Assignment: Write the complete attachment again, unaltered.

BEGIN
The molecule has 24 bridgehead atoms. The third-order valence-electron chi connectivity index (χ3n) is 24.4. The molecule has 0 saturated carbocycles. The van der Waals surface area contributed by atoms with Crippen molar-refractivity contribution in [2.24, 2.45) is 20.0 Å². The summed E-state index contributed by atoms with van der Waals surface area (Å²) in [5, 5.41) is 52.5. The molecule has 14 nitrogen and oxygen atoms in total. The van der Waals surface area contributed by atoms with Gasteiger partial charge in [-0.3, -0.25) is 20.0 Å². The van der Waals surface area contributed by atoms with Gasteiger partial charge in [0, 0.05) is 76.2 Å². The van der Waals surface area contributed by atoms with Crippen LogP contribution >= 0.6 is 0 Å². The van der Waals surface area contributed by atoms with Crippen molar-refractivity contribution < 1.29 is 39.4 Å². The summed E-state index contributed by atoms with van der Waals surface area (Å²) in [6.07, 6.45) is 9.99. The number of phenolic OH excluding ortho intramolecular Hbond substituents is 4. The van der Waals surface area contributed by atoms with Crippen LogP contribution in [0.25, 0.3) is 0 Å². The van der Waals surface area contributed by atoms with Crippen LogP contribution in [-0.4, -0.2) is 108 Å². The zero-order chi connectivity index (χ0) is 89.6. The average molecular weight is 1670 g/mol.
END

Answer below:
The molecule has 24 bridgehead atoms. The third-order valence-electron chi connectivity index (χ3n) is 24.4. The molecule has 0 saturated carbocycles. The van der Waals surface area contributed by atoms with Crippen molar-refractivity contribution in [2.24, 2.45) is 20.0 Å². The summed E-state index contributed by atoms with van der Waals surface area (Å²) in [5, 5.41) is 52.5. The molecule has 14 nitrogen and oxygen atoms in total. The van der Waals surface area contributed by atoms with Gasteiger partial charge in [-0.3, -0.25) is 20.0 Å². The van der Waals surface area contributed by atoms with Gasteiger partial charge in [0, 0.05) is 76.2 Å². The van der Waals surface area contributed by atoms with Crippen LogP contribution >= 0.6 is 0 Å². The van der Waals surface area contributed by atoms with Crippen molar-refractivity contribution < 1.29 is 39.4 Å². The summed E-state index contributed by atoms with van der Waals surface area (Å²) in [6.07, 6.45) is 9.99. The number of phenolic OH excluding ortho intramolecular Hbond substituents is 4. The van der Waals surface area contributed by atoms with Crippen LogP contribution in [0.25, 0.3) is 0 Å². The van der Waals surface area contributed by atoms with Crippen LogP contribution in [-0.4, -0.2) is 108 Å². The zero-order chi connectivity index (χ0) is 89.6. The average molecular weight is 1670 g/mol.